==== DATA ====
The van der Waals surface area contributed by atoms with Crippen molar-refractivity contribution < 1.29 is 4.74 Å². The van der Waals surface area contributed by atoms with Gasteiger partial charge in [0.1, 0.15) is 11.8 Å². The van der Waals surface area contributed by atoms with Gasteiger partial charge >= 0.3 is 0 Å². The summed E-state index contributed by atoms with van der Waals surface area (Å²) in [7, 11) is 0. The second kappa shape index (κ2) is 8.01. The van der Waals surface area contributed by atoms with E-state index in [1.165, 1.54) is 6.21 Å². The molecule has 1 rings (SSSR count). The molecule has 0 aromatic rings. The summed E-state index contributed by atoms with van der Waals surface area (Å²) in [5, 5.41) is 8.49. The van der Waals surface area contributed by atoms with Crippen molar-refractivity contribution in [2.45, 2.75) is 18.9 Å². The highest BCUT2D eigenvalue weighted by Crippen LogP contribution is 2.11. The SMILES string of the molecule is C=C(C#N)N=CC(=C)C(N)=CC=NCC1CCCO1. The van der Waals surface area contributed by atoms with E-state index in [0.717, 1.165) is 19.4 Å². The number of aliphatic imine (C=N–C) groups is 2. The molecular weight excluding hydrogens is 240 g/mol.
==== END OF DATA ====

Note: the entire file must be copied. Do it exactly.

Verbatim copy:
The van der Waals surface area contributed by atoms with Crippen molar-refractivity contribution < 1.29 is 4.74 Å². The van der Waals surface area contributed by atoms with Gasteiger partial charge in [0.1, 0.15) is 11.8 Å². The van der Waals surface area contributed by atoms with Gasteiger partial charge >= 0.3 is 0 Å². The summed E-state index contributed by atoms with van der Waals surface area (Å²) in [7, 11) is 0. The second kappa shape index (κ2) is 8.01. The van der Waals surface area contributed by atoms with E-state index in [1.165, 1.54) is 6.21 Å². The molecule has 1 rings (SSSR count). The molecule has 0 aromatic rings. The summed E-state index contributed by atoms with van der Waals surface area (Å²) in [5, 5.41) is 8.49. The van der Waals surface area contributed by atoms with Crippen molar-refractivity contribution in [2.45, 2.75) is 18.9 Å². The highest BCUT2D eigenvalue weighted by Crippen LogP contribution is 2.11. The SMILES string of the molecule is C=C(C#N)N=CC(=C)C(N)=CC=NCC1CCCO1. The van der Waals surface area contributed by atoms with E-state index in [0.717, 1.165) is 19.4 Å². The number of aliphatic imine (C=N–C) groups is 2. The molecular weight excluding hydrogens is 240 g/mol.